Wong Fei-hung is the most famous of all the examples of southern-style Chinese martial arts, and his endeavors have passed into legend. There have been around 100 movies about him, 77 of which feature actor Kwan Tak-hing, who became inseparable from Wong during the 1950s and 1960s. Radio plays, mash books, newspaper story serializations, and TV series have been given to his life. At one point, no under seven newspapers were running serialized books about Wong at the same time.
Who was Wong Fei-hung?
The martial arts master became known to international audiences during the 1990s when he was played by Jet Li Lianjie in Tsui Hark’s especially effective Once Upon a Time in China film series. Regardless of his status as a folk hero, almost no is thought about Wong and his life. Undoubtedly, a lot of Wong’s set of experiences has been hued by the fictional adventures attributed to him. As a line in American director John Ford’s The Man Who Shot Liberty Valance goes, “When the legend turns into the fact, print the legend,” and this has certainly happened in Wong’s case.
Jet Li as Wong Fei-hung in Once Upon a Time in China 2 (1992), coordinated by Tsui Hark. Jet Li as Wong Fei-hung in Once Upon a Time in China 2 (1992), coordinated by Tsui Hark. Fly Li as Wong Fei-hung in Once Upon a Time in China 2 (1992), coordinated by Tsui Hark. “Wong Fei-hung was greatly adored in his lifetime, yet little is actually thought about him,” said Woshi Shanren, who composed books about the martial artist during the 1940s and 1950s. Indeed, even the sole photograph suspected to be of him ended up being an image of one of his children. Inside and out research by Yu Mo-wan, distributed in a 1981 essay, The Prodigious Cinema of Wong Fei Hung, set up some basic facts about his life. From that point forward, other facts have become exposed.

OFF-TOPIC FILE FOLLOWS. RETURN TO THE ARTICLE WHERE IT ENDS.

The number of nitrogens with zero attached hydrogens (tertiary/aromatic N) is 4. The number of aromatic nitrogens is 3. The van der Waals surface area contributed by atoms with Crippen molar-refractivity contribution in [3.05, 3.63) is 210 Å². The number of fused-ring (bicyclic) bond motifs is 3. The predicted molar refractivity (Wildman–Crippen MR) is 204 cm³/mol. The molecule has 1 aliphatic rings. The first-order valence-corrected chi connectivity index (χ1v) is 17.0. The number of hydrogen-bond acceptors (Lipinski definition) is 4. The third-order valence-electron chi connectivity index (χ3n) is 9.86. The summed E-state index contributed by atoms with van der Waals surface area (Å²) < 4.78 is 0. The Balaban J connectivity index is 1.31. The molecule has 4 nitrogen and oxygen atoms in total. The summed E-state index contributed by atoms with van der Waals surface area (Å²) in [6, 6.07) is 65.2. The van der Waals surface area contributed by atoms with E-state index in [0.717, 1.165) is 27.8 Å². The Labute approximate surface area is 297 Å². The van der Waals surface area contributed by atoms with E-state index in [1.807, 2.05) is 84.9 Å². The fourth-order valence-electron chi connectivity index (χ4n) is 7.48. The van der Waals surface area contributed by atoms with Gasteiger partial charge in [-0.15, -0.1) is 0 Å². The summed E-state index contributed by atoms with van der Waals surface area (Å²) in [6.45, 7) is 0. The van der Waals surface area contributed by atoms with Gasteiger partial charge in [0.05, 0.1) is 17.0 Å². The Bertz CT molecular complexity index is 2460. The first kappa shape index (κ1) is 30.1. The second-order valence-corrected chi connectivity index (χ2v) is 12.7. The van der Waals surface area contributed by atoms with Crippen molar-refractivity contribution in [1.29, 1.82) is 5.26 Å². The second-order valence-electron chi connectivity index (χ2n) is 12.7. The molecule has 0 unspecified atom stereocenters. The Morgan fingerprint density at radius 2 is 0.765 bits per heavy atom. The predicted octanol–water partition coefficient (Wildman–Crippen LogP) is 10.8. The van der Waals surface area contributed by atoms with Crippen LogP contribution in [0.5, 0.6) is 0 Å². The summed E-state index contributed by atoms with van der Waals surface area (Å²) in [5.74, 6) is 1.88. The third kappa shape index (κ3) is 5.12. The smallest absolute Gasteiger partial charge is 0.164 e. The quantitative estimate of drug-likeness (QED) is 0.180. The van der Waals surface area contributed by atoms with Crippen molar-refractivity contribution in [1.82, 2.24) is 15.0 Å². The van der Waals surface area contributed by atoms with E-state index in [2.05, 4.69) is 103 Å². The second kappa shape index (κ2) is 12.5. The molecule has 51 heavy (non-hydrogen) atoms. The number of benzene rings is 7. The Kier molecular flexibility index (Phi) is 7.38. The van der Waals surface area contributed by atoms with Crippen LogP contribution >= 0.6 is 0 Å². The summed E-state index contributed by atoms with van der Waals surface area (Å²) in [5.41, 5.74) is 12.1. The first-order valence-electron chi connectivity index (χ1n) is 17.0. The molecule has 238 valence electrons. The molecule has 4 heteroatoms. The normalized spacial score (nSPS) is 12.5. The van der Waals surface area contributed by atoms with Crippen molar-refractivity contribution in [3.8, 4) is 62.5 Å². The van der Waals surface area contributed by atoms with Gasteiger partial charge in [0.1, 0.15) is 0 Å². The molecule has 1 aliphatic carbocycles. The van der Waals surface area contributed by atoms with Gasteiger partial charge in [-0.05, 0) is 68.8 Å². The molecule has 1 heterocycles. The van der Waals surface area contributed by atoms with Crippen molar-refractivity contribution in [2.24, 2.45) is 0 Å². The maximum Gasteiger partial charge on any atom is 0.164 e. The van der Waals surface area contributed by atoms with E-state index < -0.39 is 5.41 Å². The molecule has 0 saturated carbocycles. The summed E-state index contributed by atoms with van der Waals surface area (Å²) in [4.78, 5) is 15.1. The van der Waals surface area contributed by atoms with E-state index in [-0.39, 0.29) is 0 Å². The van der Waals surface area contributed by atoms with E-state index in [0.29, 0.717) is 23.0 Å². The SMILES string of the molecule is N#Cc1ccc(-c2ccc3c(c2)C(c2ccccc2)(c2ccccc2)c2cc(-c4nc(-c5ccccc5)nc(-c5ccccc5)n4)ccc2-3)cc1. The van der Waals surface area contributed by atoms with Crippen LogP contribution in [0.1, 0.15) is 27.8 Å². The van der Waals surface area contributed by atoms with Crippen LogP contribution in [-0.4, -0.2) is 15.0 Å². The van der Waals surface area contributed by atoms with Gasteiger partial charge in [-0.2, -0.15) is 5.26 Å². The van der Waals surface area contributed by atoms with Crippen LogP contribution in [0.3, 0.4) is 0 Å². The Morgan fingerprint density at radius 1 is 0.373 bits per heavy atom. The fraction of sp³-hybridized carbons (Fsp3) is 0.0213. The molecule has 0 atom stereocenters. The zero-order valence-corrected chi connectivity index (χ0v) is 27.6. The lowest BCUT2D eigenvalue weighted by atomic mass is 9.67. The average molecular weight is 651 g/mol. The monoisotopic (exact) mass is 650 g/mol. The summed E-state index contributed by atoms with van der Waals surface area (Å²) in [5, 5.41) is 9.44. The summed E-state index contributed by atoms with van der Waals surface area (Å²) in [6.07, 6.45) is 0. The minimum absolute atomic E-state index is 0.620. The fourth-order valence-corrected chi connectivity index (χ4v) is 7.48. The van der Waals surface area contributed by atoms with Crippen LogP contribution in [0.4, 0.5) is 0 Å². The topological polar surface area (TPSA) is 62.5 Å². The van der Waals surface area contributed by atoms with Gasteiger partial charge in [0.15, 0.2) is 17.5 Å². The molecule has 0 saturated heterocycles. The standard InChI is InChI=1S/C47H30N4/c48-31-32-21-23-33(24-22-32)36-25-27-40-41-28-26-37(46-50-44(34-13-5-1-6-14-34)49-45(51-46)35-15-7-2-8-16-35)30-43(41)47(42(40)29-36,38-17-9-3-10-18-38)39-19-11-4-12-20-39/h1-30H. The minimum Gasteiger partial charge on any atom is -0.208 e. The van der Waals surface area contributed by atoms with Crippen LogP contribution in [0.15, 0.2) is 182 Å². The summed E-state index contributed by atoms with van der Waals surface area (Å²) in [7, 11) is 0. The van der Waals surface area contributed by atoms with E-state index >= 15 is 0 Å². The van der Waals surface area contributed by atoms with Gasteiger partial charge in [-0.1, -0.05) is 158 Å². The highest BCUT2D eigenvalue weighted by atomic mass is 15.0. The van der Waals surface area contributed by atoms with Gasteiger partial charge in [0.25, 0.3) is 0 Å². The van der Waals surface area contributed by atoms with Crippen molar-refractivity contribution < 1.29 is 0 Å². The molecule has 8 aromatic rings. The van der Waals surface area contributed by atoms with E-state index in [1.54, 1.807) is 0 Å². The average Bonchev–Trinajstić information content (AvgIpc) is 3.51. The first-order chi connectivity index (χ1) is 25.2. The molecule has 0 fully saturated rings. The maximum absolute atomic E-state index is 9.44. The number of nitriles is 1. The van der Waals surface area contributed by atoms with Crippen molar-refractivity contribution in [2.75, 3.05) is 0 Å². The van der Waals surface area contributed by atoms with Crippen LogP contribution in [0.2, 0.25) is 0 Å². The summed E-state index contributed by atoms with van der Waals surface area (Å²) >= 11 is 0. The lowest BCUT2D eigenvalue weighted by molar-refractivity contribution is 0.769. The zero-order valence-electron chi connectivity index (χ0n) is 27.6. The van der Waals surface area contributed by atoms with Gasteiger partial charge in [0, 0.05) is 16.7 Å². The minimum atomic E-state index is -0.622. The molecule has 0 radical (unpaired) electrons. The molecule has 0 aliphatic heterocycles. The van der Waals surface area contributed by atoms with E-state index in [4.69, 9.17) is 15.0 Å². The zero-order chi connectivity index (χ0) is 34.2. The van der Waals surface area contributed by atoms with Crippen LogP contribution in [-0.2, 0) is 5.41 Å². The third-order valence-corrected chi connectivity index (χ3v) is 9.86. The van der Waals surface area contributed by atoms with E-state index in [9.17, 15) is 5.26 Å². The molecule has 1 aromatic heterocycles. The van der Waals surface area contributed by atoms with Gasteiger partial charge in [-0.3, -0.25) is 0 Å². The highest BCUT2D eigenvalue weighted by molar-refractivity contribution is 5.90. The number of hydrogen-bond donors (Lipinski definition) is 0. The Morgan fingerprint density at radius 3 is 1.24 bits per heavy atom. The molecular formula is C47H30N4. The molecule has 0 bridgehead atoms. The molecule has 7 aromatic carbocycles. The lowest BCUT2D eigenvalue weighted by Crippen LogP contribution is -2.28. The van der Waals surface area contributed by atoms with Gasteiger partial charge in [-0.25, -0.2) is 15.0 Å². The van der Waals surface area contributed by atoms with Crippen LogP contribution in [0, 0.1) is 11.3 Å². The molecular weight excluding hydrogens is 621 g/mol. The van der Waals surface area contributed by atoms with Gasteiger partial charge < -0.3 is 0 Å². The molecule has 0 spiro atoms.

Wong Fei-hung’s Father Was A Respected Martial Artist
Wong was conceived around 1847 in or near Foshan in China’s Guangdong territory. His father, Wong Kei-ying, was one of the famed Ten Tigers of Canton, an aggregate name given to the best martial artists in Guangdong during the nineteenth century. The Ten Tigers were all said to trace their lineage back to the Buddhist warriors of the Southern Shaolin Monastery. In the event that such a place existed, it was said to have been in the Fujian region, southeast China, and was a counterpart to the original Shaolin Monastery in northern Henan territory.
Wong Kei-ying is said to have concentrated under the legendary Luk Ah-choi, a previous abbot of the Southern Shaolin monastery and a specialist in northern-style “blossom” kung fu. and the southern hung ga style. Luk saw Kei-ying performing martial arts and acrobatics in the city as a kid and offered to teach him. (Wong Fei-hung himself later became one of the Ten Tigers, potentially when he was in his twenties, yet he was not one of the original individuals, as is sometimes said.)
Wong Kei-ying became known for his ability to hung ga kung fu and taught martial arts to the military. Notably, as his wages were low, he also functioned as a physician – a herbalist and conceivably a specialist in bone-setting (dit da) – and established the Po Chi Lam apothecary in Guangdong. Wong Fei-hung acquired his father’s medical abilities as well as his martial arts ability and would run a Po Chi Lam apothecary later in his life.
Beginning Of Journey